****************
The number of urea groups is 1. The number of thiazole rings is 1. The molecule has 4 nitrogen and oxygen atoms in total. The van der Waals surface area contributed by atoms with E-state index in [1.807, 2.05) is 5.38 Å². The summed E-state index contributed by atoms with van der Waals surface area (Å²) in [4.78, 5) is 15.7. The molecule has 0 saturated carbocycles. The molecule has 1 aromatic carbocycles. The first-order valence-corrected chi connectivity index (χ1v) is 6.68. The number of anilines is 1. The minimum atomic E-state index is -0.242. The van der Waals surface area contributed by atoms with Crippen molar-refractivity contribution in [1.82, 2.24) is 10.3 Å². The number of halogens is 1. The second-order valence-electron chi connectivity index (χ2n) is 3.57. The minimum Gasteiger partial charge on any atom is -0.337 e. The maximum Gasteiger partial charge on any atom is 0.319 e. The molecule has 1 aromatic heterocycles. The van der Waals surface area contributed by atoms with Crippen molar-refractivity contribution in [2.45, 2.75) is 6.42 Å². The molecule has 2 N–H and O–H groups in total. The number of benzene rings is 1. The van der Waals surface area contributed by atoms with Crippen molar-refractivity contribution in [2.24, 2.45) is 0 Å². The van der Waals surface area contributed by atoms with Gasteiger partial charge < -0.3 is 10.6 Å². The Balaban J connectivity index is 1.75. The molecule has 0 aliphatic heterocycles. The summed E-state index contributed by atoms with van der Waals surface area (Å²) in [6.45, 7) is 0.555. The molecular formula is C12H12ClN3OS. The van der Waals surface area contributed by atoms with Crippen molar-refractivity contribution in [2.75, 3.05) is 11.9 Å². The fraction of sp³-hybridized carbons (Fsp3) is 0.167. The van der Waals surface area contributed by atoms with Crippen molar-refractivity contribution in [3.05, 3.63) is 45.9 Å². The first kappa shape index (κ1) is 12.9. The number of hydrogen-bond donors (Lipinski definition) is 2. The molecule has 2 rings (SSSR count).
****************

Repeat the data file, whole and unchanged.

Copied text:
The number of urea groups is 1. The number of thiazole rings is 1. The molecule has 4 nitrogen and oxygen atoms in total. The van der Waals surface area contributed by atoms with E-state index in [1.807, 2.05) is 5.38 Å². The summed E-state index contributed by atoms with van der Waals surface area (Å²) in [4.78, 5) is 15.7. The molecule has 0 saturated carbocycles. The molecule has 1 aromatic carbocycles. The first-order valence-corrected chi connectivity index (χ1v) is 6.68. The number of anilines is 1. The minimum atomic E-state index is -0.242. The van der Waals surface area contributed by atoms with Crippen molar-refractivity contribution in [1.82, 2.24) is 10.3 Å². The number of halogens is 1. The second-order valence-electron chi connectivity index (χ2n) is 3.57. The minimum Gasteiger partial charge on any atom is -0.337 e. The maximum Gasteiger partial charge on any atom is 0.319 e. The molecule has 1 aromatic heterocycles. The van der Waals surface area contributed by atoms with Crippen molar-refractivity contribution in [2.45, 2.75) is 6.42 Å². The molecule has 2 N–H and O–H groups in total. The number of benzene rings is 1. The van der Waals surface area contributed by atoms with Crippen molar-refractivity contribution in [2.24, 2.45) is 0 Å². The van der Waals surface area contributed by atoms with Gasteiger partial charge < -0.3 is 10.6 Å². The Balaban J connectivity index is 1.75. The molecule has 0 aliphatic heterocycles. The summed E-state index contributed by atoms with van der Waals surface area (Å²) in [6.45, 7) is 0.555. The molecular formula is C12H12ClN3OS. The van der Waals surface area contributed by atoms with Crippen molar-refractivity contribution in [2.75, 3.05) is 11.9 Å². The fraction of sp³-hybridized carbons (Fsp3) is 0.167. The van der Waals surface area contributed by atoms with Crippen molar-refractivity contribution in [3.05, 3.63) is 45.9 Å². The first kappa shape index (κ1) is 12.9. The number of hydrogen-bond donors (Lipinski definition) is 2. The molecule has 2 rings (SSSR count).